flour." A few days after, he mentions the arrival of three vessels, " with 
corn and Hour." " So we are plentifully relieved from all fears of famine. 
Blessed be God." 


Burning of Falmouth in 1775. 


At the appointed hour of nine, on "Wednesday morning, Thompson began 
to look for Lis prisoners, but none came ; whereupon his men became furi- 
ous, and hii/iii i.luir 'sureties, Preble and Freeman, and kept them all day 
without dinner. In the afternoon they sent to Mowatt to know why he 
did not keep his parole. His reply was, that one of his men whom he had 
sent on shore to his washerwoman, had overheard several threats from sol- 
diers to shoot him as soon as he made his appearance, and ho declined 
coming. During the afternoon a large force of militia from the country, 
numbering five or six hundred, arrived, and being greatly enraged on learn- 
ing of Mowatt's release, threatened violence to Gen. Preblo and Col. 
Freeman, the sureties. 

All the officers of the militia, including those of Falmouth, next resolved 
themselves into a hoard of war, for the examination of tories, and sum- 
moned several persons before them. Some came. The Rev. Mr. Wiswall 
bad not gone on board the ship, and attended at the appointed time. In 
answer to questions, he declared his abhorrence of the doctrine of passive 
obedience and non-resistance, and was released. Several others were 
examined, but none wero punished. To keep peace and secure his release 
with Col. Freeman, Gen. Preble was obliged to furnish the troops with 
several barrels of bread, a quantity of cheese, and two barrels of rum for 
each company. 

The soldier* entered Capt. Coaborfl house Uld look wli:U they wanted. 
and used the house for a barrack. Some of them became exhilarated by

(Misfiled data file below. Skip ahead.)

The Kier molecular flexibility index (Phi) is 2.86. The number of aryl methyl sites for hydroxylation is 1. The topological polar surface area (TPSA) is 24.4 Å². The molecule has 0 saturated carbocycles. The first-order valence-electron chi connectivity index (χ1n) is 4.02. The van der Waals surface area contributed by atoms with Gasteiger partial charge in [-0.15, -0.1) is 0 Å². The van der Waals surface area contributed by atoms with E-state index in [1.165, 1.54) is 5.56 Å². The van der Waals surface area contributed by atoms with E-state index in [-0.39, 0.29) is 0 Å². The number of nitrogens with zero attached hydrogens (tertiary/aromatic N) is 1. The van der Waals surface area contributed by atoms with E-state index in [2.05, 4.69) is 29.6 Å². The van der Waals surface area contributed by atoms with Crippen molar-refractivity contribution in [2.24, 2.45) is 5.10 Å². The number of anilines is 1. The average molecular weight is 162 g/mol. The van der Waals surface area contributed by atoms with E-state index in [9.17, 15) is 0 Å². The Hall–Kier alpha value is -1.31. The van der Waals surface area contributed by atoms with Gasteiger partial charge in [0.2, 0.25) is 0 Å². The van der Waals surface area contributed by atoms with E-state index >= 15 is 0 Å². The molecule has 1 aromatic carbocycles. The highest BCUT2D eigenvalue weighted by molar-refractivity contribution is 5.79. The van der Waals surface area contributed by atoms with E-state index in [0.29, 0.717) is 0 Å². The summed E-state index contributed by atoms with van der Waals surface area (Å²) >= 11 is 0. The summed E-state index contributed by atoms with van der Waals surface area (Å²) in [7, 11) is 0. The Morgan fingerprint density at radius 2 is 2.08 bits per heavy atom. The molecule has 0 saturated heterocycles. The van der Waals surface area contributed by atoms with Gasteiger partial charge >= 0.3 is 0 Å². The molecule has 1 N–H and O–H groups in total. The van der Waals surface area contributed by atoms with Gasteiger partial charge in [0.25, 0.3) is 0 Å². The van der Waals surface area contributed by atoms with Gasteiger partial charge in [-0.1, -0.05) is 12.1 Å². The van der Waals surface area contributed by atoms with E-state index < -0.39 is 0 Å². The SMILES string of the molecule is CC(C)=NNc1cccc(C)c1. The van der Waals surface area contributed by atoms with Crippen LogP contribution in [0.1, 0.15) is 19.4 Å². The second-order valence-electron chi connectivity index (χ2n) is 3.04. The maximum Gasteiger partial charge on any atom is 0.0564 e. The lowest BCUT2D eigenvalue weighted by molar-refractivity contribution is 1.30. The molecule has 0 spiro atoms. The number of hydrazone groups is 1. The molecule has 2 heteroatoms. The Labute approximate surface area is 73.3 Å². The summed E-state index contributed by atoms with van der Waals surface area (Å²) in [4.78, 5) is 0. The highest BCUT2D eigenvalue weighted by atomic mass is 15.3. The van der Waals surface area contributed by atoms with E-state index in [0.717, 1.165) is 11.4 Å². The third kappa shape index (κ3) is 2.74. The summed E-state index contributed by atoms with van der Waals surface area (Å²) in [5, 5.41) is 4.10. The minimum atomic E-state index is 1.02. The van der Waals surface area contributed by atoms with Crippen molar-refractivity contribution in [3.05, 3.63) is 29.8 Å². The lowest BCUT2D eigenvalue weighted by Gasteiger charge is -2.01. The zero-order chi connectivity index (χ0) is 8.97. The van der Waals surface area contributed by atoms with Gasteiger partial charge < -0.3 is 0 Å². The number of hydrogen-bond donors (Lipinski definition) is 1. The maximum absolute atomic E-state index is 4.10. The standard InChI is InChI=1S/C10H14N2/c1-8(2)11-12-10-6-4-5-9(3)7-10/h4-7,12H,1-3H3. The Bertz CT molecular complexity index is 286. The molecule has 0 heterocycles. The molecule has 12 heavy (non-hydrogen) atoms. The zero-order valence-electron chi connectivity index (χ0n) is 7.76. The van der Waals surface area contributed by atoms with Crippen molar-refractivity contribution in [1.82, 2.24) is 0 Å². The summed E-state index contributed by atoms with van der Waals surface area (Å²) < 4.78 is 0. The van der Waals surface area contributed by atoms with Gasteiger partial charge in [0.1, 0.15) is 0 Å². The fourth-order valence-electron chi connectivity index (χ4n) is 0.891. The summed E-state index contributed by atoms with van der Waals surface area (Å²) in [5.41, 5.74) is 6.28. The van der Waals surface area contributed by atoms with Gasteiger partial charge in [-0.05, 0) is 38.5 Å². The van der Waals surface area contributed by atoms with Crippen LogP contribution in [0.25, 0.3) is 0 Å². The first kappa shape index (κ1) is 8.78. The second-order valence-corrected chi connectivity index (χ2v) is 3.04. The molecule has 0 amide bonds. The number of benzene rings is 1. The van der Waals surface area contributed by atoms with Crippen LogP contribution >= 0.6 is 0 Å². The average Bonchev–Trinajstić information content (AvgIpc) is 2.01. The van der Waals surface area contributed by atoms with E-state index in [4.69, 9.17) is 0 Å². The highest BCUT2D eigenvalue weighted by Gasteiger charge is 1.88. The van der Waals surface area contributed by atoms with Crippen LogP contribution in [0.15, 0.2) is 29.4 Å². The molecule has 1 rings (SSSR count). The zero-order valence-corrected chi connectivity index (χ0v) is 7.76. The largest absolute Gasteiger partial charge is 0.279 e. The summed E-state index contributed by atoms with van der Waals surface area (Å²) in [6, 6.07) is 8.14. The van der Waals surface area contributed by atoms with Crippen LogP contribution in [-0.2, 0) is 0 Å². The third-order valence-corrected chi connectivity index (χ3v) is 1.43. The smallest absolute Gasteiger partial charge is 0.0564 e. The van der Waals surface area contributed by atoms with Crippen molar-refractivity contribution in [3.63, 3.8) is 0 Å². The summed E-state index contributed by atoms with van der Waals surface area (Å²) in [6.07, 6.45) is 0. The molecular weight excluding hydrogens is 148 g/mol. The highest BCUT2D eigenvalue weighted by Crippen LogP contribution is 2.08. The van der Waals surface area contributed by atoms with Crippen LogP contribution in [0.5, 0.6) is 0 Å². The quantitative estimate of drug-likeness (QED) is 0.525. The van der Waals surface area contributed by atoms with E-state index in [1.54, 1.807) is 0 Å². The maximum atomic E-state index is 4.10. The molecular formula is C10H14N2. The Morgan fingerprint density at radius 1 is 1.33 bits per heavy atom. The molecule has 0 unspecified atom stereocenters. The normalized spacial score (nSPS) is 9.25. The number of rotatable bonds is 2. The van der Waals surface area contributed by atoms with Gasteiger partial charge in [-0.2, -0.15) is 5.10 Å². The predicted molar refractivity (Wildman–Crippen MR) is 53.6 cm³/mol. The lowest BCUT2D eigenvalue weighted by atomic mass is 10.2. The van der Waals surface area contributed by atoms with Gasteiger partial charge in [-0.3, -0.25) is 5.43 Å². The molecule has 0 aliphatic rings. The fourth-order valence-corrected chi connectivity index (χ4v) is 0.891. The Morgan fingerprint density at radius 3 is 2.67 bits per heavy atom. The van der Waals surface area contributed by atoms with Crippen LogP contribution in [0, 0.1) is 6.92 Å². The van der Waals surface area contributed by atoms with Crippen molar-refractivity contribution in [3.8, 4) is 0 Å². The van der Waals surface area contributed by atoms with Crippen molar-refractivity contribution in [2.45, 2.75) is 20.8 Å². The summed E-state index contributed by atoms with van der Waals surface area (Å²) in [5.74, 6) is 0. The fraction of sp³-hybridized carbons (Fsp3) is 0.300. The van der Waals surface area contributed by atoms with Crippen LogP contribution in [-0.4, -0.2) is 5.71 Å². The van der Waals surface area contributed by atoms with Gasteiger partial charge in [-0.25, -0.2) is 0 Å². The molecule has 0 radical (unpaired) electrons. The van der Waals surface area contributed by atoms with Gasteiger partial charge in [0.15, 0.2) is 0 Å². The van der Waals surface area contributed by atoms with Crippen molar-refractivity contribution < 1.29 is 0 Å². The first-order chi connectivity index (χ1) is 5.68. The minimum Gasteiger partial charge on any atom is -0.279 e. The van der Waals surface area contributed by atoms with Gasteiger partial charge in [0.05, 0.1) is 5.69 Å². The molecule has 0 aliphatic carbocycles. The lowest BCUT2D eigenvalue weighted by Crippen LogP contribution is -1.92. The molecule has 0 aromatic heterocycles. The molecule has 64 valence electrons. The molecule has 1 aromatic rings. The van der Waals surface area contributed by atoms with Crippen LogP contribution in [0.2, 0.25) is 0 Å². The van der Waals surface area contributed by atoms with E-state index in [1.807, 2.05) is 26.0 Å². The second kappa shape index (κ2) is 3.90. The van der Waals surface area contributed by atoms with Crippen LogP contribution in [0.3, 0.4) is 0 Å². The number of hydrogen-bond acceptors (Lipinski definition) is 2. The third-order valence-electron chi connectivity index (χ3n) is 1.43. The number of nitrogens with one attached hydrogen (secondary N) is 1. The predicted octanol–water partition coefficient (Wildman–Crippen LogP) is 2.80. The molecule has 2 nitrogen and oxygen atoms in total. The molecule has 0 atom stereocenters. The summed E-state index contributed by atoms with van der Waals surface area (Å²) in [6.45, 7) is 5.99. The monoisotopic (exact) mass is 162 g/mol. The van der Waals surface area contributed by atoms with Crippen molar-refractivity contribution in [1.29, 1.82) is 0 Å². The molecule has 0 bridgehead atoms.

the liquor found in Coulson's cellar, and one, named Calvin Lombard, went 
down to tho shore and fired two balls from a mn.«kct, deep into tho side of 
the Canccau. The fire was returned from a "fusee," but no damage was 

Thursday, tho 11th, was a general fast, which Gen. Preblo and Col. 
Freeman wero not prepared for, as the soldiers had obliged them to fast tho 
day before. 

The soldiers seized one of Coulson's boats and dragged it through tho 
streets, to a place of safety, mud the next day they seised one of Mowatt's, and 
hauled it to the xaim. |il:u:..\ i. threatened hi the town if they 

were not returned, but Mr. Freeman's friend writes to him at Watertown 
that ■ he has not fired yet, and here I sit writing at my desk in the old 
place, being fully convineed that Mowatt never will lire on the town in any 
case whatever." He also writes: "the soldiers htCft lO-dty carried off 
Mr. T yug's liitfhop. a piece of plate worth BOO pound-, old tenor, and his 
biced hat." These were afterward* returned to Mrs. Ross, the mother of 
Mrs. Tyng, by a resolve of the provincial congress. The property 
destroyed in Coulson's house, and valued at 140 pounds lawful money, was 
paid for by authority of the same resolve. 

On Friday afternoon, the lost of the soldiers left town, much to the 
relief of the people. Uu Saturday, Mowatt made another demand for the 
boats, but Thompson's men had taken them away when they left- On 
Monday, Mowatt and Coulsou sailed with their ships for Portsmouth and 

On the 8th of June, the Senegal of 16 guns, Capt Dudington, arrived 
from Boston, aud anchored near the islands, aiud on the l'ith Coulson 
arrived ayaiu in Uia new ship, nnd anchored near tho Senegal. Sheriff 
Xyng, who bad taken refuge with his friends in Boston, was with Coulson. 
In reply to a letter, Capt. Dudiugton of the SenegtU wrote the committee 
that " his orders were to protect the persons and property of his majesty's 
faithful subjects and not to distress them." 


Burning of Falmouth in 1775. 


The wives of Sheriff Tyng awl Capt. Coulsou were p ermit ted to go on 
board the •hips ; but the committee would not consent that Ooaboo should